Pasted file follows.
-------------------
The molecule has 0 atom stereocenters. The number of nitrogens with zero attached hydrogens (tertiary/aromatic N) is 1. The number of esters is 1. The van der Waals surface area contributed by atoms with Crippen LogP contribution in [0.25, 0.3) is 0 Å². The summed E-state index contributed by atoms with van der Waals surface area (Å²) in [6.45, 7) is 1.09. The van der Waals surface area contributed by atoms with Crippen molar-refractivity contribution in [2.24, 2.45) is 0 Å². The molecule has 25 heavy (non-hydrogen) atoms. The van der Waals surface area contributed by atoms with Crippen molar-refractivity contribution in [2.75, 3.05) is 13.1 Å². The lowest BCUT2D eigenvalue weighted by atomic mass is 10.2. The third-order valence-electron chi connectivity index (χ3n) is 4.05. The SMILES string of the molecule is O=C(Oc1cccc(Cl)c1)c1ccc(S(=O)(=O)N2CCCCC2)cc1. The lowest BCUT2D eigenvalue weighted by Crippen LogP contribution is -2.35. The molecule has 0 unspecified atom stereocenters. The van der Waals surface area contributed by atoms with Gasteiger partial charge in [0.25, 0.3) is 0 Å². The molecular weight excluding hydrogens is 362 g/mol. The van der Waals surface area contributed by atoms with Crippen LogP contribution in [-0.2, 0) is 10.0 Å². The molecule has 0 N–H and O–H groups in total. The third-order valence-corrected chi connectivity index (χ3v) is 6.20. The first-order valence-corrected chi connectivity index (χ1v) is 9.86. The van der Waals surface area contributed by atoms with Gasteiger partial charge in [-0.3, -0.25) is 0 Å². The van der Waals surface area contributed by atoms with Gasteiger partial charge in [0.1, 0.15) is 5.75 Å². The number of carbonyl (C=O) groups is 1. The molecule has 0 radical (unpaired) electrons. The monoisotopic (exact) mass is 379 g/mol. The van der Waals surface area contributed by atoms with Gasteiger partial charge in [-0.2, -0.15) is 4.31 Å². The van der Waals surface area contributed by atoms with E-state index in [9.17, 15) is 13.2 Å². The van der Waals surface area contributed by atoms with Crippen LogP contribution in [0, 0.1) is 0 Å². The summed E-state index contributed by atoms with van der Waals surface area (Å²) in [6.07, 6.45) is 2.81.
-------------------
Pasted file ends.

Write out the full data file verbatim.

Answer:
The molecule has 0 atom stereocenters. The number of nitrogens with zero attached hydrogens (tertiary/aromatic N) is 1. The number of esters is 1. The van der Waals surface area contributed by atoms with Crippen LogP contribution in [0.25, 0.3) is 0 Å². The summed E-state index contributed by atoms with van der Waals surface area (Å²) in [6.45, 7) is 1.09. The van der Waals surface area contributed by atoms with Crippen molar-refractivity contribution in [2.24, 2.45) is 0 Å². The molecule has 25 heavy (non-hydrogen) atoms. The van der Waals surface area contributed by atoms with Crippen molar-refractivity contribution in [2.75, 3.05) is 13.1 Å². The lowest BCUT2D eigenvalue weighted by atomic mass is 10.2. The third-order valence-electron chi connectivity index (χ3n) is 4.05. The SMILES string of the molecule is O=C(Oc1cccc(Cl)c1)c1ccc(S(=O)(=O)N2CCCCC2)cc1. The lowest BCUT2D eigenvalue weighted by Crippen LogP contribution is -2.35. The molecule has 0 unspecified atom stereocenters. The van der Waals surface area contributed by atoms with Gasteiger partial charge in [0.25, 0.3) is 0 Å². The molecular weight excluding hydrogens is 362 g/mol. The van der Waals surface area contributed by atoms with Crippen LogP contribution in [-0.2, 0) is 10.0 Å². The molecule has 0 N–H and O–H groups in total. The third-order valence-corrected chi connectivity index (χ3v) is 6.20. The first-order valence-corrected chi connectivity index (χ1v) is 9.86. The van der Waals surface area contributed by atoms with Gasteiger partial charge in [-0.3, -0.25) is 0 Å². The van der Waals surface area contributed by atoms with Gasteiger partial charge in [0.1, 0.15) is 5.75 Å². The number of carbonyl (C=O) groups is 1. The molecule has 0 radical (unpaired) electrons. The monoisotopic (exact) mass is 379 g/mol. The van der Waals surface area contributed by atoms with Gasteiger partial charge in [-0.2, -0.15) is 4.31 Å². The van der Waals surface area contributed by atoms with E-state index in [9.17, 15) is 13.2 Å². The van der Waals surface area contributed by atoms with Crippen LogP contribution in [0, 0.1) is 0 Å². The summed E-state index contributed by atoms with van der Waals surface area (Å²) in [6.07, 6.45) is 2.81.